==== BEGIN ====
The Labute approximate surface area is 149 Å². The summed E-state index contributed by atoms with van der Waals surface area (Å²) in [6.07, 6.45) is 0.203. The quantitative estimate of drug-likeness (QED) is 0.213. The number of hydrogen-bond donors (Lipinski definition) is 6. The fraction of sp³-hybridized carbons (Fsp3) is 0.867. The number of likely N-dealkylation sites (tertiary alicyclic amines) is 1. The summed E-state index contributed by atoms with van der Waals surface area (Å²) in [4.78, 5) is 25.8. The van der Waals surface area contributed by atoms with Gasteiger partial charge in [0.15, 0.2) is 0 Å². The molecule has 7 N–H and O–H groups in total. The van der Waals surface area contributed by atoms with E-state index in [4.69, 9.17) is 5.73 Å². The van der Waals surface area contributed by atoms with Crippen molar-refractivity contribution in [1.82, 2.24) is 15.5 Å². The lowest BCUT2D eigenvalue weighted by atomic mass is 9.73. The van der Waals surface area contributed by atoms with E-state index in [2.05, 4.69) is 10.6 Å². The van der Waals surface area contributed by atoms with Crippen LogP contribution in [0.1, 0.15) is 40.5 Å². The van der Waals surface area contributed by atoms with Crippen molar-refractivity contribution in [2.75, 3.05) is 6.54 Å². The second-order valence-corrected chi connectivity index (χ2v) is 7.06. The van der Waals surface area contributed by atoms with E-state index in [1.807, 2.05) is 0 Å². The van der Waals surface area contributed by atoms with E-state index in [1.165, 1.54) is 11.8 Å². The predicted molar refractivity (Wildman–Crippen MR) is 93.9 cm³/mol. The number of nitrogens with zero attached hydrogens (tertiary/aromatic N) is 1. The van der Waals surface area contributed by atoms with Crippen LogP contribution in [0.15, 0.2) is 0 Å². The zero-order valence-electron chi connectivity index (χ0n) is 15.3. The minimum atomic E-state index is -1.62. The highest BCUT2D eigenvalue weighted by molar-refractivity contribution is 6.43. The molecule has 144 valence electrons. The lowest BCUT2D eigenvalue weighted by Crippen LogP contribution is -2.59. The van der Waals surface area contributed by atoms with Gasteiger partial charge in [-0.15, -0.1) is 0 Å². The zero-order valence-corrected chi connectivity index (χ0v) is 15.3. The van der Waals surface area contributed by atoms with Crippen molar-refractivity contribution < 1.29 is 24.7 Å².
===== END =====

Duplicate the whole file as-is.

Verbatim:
The Labute approximate surface area is 149 Å². The summed E-state index contributed by atoms with van der Waals surface area (Å²) in [6.07, 6.45) is 0.203. The quantitative estimate of drug-likeness (QED) is 0.213. The number of hydrogen-bond donors (Lipinski definition) is 6. The fraction of sp³-hybridized carbons (Fsp3) is 0.867. The number of likely N-dealkylation sites (tertiary alicyclic amines) is 1. The summed E-state index contributed by atoms with van der Waals surface area (Å²) in [4.78, 5) is 25.8. The van der Waals surface area contributed by atoms with Gasteiger partial charge in [0.15, 0.2) is 0 Å². The molecule has 7 N–H and O–H groups in total. The van der Waals surface area contributed by atoms with E-state index in [4.69, 9.17) is 5.73 Å². The van der Waals surface area contributed by atoms with Crippen molar-refractivity contribution in [1.82, 2.24) is 15.5 Å². The lowest BCUT2D eigenvalue weighted by atomic mass is 9.73. The van der Waals surface area contributed by atoms with E-state index in [2.05, 4.69) is 10.6 Å². The van der Waals surface area contributed by atoms with Crippen LogP contribution in [0.1, 0.15) is 40.5 Å². The van der Waals surface area contributed by atoms with Crippen molar-refractivity contribution in [2.75, 3.05) is 6.54 Å². The second-order valence-corrected chi connectivity index (χ2v) is 7.06. The van der Waals surface area contributed by atoms with E-state index in [1.807, 2.05) is 0 Å². The van der Waals surface area contributed by atoms with E-state index in [1.165, 1.54) is 11.8 Å². The predicted molar refractivity (Wildman–Crippen MR) is 93.9 cm³/mol. The number of nitrogens with zero attached hydrogens (tertiary/aromatic N) is 1. The van der Waals surface area contributed by atoms with Crippen LogP contribution in [0.15, 0.2) is 0 Å². The zero-order valence-electron chi connectivity index (χ0n) is 15.3. The minimum atomic E-state index is -1.62. The highest BCUT2D eigenvalue weighted by molar-refractivity contribution is 6.43. The molecule has 144 valence electrons. The lowest BCUT2D eigenvalue weighted by Crippen LogP contribution is -2.59. The van der Waals surface area contributed by atoms with Gasteiger partial charge in [-0.15, -0.1) is 0 Å². The zero-order valence-corrected chi connectivity index (χ0v) is 15.3. The van der Waals surface area contributed by atoms with Crippen molar-refractivity contribution < 1.29 is 24.7 Å².